Blue Leaves of Begonia Help it Survive in Lower Forest Regions with Low Light

Blue Leaves of Begonia Help it Survive in Lower Forest Regions with Low Light

Blue Leaves of Peacock Begonia (or Begonia pavonina) help the plant to get additional light and survive in darker regions of the forest. The leaves of the plant with iridescent azure helps it adapt with lower level of sunlight in thick rain forests in Southeast Asia. The research paper published in journal Nature Plants informed that like chloroplasts, these structures provide the cellular machinery for photosynthesis.

The study was led by Heather Whitney from the University of Bristol. The study team noticed that the peacock begonias have typically dark green leaves but they appear iridescent azure at certain angles.

The Malaysian tropical plant Begonia pavonina can harvest more energy from low sunlight level compared to other plants with greener leaves.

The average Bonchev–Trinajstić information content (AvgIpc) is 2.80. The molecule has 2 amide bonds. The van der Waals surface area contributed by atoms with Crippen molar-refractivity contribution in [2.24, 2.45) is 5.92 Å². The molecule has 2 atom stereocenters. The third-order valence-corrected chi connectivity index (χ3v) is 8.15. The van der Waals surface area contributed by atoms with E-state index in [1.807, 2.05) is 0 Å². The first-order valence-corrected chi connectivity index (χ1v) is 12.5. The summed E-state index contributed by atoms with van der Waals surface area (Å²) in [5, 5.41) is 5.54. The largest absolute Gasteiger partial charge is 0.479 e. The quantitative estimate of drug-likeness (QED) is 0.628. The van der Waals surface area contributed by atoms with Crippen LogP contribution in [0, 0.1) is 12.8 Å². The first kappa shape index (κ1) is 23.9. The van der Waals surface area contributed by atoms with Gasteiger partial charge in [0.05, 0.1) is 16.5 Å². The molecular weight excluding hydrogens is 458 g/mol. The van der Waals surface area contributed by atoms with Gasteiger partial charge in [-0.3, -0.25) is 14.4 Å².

Study author Whitney added, "It's actually quite brilliant. Plants have to cope with every obstacle that's thrown at them without running away. Here we see evidence of a plant that's actually evolved to physically manipulate the little light it receives. It's quite amazing, and was an absolutely surprising discovery."

The scientists couldn't simply use the native species found in the darkness of the Malaysian jungle, Whitney says.

A report published in Washington Post said, “When Whitney and her colleagues examined B. pavonina cells under a microscope, they noticed that the iridoplasts had a very strange shape. They were layered on top of one another, membrane upon membrane separated by a thin film of liquid, almost like a stack of pancakes held together with maple syrup.”

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